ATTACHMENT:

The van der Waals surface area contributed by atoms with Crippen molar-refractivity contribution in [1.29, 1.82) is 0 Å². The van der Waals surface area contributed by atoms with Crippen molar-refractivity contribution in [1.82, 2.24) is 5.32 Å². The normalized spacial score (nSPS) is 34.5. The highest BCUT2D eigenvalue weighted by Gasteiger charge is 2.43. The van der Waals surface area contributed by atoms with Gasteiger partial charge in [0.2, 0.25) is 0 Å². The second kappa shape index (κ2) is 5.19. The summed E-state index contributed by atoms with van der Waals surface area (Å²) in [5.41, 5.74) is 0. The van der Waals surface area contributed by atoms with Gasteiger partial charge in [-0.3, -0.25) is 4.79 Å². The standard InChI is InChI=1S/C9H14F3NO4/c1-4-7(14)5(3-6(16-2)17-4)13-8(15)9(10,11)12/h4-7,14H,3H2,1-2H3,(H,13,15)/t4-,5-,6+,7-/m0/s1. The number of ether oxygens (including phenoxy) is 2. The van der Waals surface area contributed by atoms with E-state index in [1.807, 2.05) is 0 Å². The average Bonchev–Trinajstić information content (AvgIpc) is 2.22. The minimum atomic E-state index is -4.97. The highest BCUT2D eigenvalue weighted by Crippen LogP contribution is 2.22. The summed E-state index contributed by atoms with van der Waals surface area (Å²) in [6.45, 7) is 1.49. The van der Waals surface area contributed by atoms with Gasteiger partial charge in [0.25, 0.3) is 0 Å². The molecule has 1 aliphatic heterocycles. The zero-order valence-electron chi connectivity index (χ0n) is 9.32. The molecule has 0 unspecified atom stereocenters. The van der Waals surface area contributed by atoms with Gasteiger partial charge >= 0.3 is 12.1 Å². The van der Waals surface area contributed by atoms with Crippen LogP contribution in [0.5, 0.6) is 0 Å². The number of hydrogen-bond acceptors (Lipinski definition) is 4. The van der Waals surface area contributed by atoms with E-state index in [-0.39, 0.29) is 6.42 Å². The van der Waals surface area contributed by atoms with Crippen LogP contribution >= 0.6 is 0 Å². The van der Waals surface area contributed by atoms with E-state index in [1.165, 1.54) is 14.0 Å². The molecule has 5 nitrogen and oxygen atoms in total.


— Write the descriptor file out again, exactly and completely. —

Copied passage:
The van der Waals surface area contributed by atoms with Crippen molar-refractivity contribution in [1.29, 1.82) is 0 Å². The van der Waals surface area contributed by atoms with Crippen molar-refractivity contribution in [1.82, 2.24) is 5.32 Å². The normalized spacial score (nSPS) is 34.5. The highest BCUT2D eigenvalue weighted by Gasteiger charge is 2.43. The van der Waals surface area contributed by atoms with Gasteiger partial charge in [0.2, 0.25) is 0 Å². The second kappa shape index (κ2) is 5.19. The summed E-state index contributed by atoms with van der Waals surface area (Å²) in [5.41, 5.74) is 0. The van der Waals surface area contributed by atoms with Gasteiger partial charge in [-0.3, -0.25) is 4.79 Å². The standard InChI is InChI=1S/C9H14F3NO4/c1-4-7(14)5(3-6(16-2)17-4)13-8(15)9(10,11)12/h4-7,14H,3H2,1-2H3,(H,13,15)/t4-,5-,6+,7-/m0/s1. The number of ether oxygens (including phenoxy) is 2. The van der Waals surface area contributed by atoms with E-state index in [1.807, 2.05) is 0 Å². The average Bonchev–Trinajstić information content (AvgIpc) is 2.22. The minimum atomic E-state index is -4.97. The highest BCUT2D eigenvalue weighted by Crippen LogP contribution is 2.22. The summed E-state index contributed by atoms with van der Waals surface area (Å²) in [6.45, 7) is 1.49. The van der Waals surface area contributed by atoms with Gasteiger partial charge in [0.25, 0.3) is 0 Å². The molecule has 1 aliphatic heterocycles. The zero-order valence-electron chi connectivity index (χ0n) is 9.32. The molecule has 0 unspecified atom stereocenters. The van der Waals surface area contributed by atoms with Gasteiger partial charge >= 0.3 is 12.1 Å². The van der Waals surface area contributed by atoms with Crippen LogP contribution in [0.5, 0.6) is 0 Å². The number of hydrogen-bond acceptors (Lipinski definition) is 4. The van der Waals surface area contributed by atoms with E-state index in [-0.39, 0.29) is 6.42 Å². The van der Waals surface area contributed by atoms with Crippen LogP contribution >= 0.6 is 0 Å². The van der Waals surface area contributed by atoms with E-state index in [1.165, 1.54) is 14.0 Å². The molecule has 5 nitrogen and oxygen atoms in total.